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Unanimous support to question Plan 2014; investigate water levels

UPDATE JUNE 25: Council unanimously voted to support Mayor Steve Ferguson’s bid to join other communities in seeking an investigation into the International Joint Commission and Plan 2014.

Councils in Quinte West, Brighton and Belleville have also passed resolutions to ask the IJC and government to investigate the plan and study flooding in 2017 and 2019 and how water levels in the Great Lakes and St. Lawrence system were handled.

UPDATE June 13: Council supported Mayor Ferguson’s resolution and several councillors commented on ways this year’s flooding is affecting residents.

The mayor said he is receiving daily calls from constituents about their current circumstances and feels it’s council’s responsibility to County residents to request the inquiry into 2017 and 2019 flooding.

That morning, he said a woman who was effectively trapped in her house, had to have the fire department called to extract her because at 80 years old she was not only surrounded by water, but was panicking.

“Yesterday I learned about water snakes just floating up to people’s kitchen doors because the water’s so high.”

He spoke of the effects of shoreline damage on County Road 12 shows approximately four feet of one side lost to the lake and noted shoreline damage to the circumference of County with many people inconvenienced, and insecure.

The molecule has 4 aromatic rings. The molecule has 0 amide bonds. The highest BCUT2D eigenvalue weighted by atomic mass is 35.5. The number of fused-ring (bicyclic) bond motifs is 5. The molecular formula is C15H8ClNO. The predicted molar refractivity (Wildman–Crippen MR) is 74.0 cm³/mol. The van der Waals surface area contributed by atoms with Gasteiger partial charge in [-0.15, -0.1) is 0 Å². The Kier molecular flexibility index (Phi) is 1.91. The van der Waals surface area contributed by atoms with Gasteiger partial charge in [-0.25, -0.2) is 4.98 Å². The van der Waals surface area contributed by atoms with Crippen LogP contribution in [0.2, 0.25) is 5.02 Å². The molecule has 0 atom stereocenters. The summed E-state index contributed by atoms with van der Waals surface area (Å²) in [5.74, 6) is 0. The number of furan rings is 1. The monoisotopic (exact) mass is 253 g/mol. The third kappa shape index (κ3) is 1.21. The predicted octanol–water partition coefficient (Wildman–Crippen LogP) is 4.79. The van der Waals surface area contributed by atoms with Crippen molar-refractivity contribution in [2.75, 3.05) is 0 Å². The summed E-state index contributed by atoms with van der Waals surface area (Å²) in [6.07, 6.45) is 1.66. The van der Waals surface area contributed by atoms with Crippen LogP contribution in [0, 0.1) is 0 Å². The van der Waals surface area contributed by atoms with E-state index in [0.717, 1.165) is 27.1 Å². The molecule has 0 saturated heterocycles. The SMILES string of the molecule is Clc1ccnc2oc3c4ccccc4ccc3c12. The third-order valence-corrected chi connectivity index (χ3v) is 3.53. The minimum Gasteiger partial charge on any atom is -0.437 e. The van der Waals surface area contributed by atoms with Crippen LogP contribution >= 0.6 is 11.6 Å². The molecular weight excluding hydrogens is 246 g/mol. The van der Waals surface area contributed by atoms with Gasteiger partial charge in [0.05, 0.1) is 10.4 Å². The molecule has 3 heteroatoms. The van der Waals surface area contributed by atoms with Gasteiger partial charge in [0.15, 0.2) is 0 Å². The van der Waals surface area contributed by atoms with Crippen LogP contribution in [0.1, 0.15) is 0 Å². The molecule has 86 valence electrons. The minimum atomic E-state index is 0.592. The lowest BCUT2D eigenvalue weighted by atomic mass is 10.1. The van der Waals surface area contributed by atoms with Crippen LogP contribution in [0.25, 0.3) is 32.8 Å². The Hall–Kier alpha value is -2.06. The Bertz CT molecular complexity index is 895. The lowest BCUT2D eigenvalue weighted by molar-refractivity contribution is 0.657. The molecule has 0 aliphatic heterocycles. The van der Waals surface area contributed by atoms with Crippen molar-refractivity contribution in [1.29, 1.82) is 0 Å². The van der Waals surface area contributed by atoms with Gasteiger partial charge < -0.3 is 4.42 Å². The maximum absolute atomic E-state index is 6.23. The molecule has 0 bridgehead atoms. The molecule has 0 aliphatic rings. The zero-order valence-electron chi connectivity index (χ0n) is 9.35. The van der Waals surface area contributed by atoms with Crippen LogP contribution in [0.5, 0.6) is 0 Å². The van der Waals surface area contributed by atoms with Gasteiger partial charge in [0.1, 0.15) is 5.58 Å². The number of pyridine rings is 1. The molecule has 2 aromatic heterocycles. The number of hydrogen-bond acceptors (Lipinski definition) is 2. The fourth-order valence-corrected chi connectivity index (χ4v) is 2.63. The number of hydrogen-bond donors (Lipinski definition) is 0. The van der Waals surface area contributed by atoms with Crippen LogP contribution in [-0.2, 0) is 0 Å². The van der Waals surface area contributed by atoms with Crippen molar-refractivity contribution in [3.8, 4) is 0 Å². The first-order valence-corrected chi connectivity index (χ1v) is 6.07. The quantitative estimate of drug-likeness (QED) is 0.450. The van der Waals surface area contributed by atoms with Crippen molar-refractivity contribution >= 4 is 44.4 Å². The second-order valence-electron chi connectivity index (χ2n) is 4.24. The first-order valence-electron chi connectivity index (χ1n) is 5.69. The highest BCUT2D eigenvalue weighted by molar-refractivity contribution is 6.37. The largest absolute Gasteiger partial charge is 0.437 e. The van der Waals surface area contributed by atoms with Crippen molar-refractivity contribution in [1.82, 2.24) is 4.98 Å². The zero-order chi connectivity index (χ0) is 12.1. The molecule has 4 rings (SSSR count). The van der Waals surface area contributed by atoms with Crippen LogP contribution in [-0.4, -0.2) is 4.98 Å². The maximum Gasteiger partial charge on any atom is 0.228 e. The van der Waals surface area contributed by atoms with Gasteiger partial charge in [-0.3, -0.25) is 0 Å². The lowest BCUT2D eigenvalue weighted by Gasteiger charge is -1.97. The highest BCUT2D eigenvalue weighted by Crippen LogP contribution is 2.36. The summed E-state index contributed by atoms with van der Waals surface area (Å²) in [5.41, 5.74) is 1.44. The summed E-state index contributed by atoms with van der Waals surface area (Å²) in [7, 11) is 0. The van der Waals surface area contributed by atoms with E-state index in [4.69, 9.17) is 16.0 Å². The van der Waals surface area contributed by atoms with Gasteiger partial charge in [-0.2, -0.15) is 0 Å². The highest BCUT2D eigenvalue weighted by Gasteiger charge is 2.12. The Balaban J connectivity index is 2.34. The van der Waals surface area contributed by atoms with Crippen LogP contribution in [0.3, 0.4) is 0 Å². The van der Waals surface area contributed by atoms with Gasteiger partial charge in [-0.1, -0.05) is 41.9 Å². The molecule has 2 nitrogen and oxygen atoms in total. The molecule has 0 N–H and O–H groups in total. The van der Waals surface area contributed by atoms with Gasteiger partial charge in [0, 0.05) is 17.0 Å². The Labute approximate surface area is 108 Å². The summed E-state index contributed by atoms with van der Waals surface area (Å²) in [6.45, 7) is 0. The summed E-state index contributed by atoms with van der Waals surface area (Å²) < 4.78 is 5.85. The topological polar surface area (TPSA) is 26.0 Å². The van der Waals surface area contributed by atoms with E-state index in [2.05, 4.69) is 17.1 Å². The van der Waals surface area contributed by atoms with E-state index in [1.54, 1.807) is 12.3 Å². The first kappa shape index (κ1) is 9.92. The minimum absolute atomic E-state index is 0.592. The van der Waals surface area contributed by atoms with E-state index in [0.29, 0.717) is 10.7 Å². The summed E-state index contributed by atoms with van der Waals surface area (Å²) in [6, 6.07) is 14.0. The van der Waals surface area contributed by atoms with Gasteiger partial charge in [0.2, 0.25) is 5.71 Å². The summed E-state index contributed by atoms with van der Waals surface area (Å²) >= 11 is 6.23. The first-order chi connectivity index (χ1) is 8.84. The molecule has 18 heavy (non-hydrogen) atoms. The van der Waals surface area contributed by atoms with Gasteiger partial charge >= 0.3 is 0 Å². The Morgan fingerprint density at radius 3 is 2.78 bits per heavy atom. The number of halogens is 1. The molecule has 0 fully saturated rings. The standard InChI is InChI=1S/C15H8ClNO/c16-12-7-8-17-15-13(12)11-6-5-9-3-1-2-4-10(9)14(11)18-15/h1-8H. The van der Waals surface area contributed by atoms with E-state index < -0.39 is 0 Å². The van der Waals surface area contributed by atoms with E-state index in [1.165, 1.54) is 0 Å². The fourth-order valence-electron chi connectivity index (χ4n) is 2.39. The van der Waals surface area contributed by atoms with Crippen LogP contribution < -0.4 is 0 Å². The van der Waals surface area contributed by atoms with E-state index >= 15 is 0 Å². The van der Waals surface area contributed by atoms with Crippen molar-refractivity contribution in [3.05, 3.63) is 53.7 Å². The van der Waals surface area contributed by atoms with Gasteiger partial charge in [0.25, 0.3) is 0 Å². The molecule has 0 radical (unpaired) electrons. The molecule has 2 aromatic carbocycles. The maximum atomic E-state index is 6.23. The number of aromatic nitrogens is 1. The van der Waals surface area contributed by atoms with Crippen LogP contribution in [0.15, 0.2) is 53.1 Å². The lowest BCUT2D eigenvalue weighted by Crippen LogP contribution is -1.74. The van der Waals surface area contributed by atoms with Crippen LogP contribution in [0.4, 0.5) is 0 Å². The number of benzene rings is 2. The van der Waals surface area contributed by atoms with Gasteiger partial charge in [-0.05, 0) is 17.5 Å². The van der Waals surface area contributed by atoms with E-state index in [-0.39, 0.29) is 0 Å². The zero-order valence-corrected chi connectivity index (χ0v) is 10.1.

“The intent is to ask for the inquiry, so if adjustments can be made to mitigate or minimize something happening in the future.”

Councillor John Hirsch noted he has spoken with several residents whose properties were damaged in the 2017 floods, and following improvements using stone at costs of $20-30,000, are now watching it all wash back into the lake. Others are wearing hip waders to get from their parking spot to their home.

Mayor Ferguson said New York State has declared ‘states of emergency’ in eight counties. Brighton has put forward a resolution and neighbouring municipalities are also considering a resolution.

Wellington Beach parking lot under water this month. – John Ferguson photo

Mayor seeks governments review of flooding; international plan to regulate water flows

As Lake Ontario remains at record high levels, County Mayor Steve Ferguson will seek a resolution today that requests the federal and provincial governments investigate flooding in 2017 and 2019 in affected communities along the Lake Ontario and the St. Lawrence River – specifically the economic impacts and damage to infrastructure.

The resolution also requests that the International Joint Commission (IJC) Plan 2014 by the governments and USA government, be evaluated and measured for effectiveness and verifiable impacts.

Several communities on both sides of the border are seeking answers as they question the effectiveness of managing water levels. Plan 2014 was put in place three years ago and two out of those three years brought severe flooding and damage and has since drawn criticism as water levels rise.